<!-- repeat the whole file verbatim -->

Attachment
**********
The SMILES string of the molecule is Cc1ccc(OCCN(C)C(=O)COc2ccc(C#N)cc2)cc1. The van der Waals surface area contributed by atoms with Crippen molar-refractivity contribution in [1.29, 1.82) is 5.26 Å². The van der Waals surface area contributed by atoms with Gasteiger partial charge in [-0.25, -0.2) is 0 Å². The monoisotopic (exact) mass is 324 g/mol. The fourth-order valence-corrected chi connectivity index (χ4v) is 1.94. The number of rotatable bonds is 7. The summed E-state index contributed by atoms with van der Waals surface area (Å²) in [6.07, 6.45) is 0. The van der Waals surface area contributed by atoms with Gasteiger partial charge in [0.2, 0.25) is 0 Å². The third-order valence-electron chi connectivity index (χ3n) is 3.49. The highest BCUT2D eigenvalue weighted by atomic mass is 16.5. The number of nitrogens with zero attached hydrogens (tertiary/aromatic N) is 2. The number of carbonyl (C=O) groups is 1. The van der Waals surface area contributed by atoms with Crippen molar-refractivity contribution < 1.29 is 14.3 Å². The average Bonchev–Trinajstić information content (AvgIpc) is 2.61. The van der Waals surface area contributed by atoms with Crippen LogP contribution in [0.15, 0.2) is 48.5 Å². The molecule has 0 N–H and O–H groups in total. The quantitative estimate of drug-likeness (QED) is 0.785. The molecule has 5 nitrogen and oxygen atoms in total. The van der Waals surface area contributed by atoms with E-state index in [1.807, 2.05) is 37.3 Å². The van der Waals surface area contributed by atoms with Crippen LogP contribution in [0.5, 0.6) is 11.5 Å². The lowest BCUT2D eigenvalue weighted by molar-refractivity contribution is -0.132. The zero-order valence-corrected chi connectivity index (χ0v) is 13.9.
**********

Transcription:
The SMILES string of the molecule is Cc1ccc(OCCN(C)C(=O)COc2ccc(C#N)cc2)cc1. The van der Waals surface area contributed by atoms with Crippen molar-refractivity contribution in [1.29, 1.82) is 5.26 Å². The van der Waals surface area contributed by atoms with Gasteiger partial charge in [-0.25, -0.2) is 0 Å². The monoisotopic (exact) mass is 324 g/mol. The fourth-order valence-corrected chi connectivity index (χ4v) is 1.94. The number of rotatable bonds is 7. The summed E-state index contributed by atoms with van der Waals surface area (Å²) in [6.07, 6.45) is 0. The van der Waals surface area contributed by atoms with Gasteiger partial charge in [0.2, 0.25) is 0 Å². The third-order valence-electron chi connectivity index (χ3n) is 3.49. The highest BCUT2D eigenvalue weighted by atomic mass is 16.5. The number of nitrogens with zero attached hydrogens (tertiary/aromatic N) is 2. The number of carbonyl (C=O) groups is 1. The van der Waals surface area contributed by atoms with Crippen molar-refractivity contribution < 1.29 is 14.3 Å². The average Bonchev–Trinajstić information content (AvgIpc) is 2.61. The van der Waals surface area contributed by atoms with Crippen LogP contribution in [0.15, 0.2) is 48.5 Å². The molecule has 0 N–H and O–H groups in total. The quantitative estimate of drug-likeness (QED) is 0.785. The molecule has 5 nitrogen and oxygen atoms in total. The van der Waals surface area contributed by atoms with E-state index in [1.807, 2.05) is 37.3 Å². The van der Waals surface area contributed by atoms with Crippen LogP contribution in [0.5, 0.6) is 11.5 Å². The lowest BCUT2D eigenvalue weighted by molar-refractivity contribution is -0.132. The zero-order valence-corrected chi connectivity index (χ0v) is 13.9.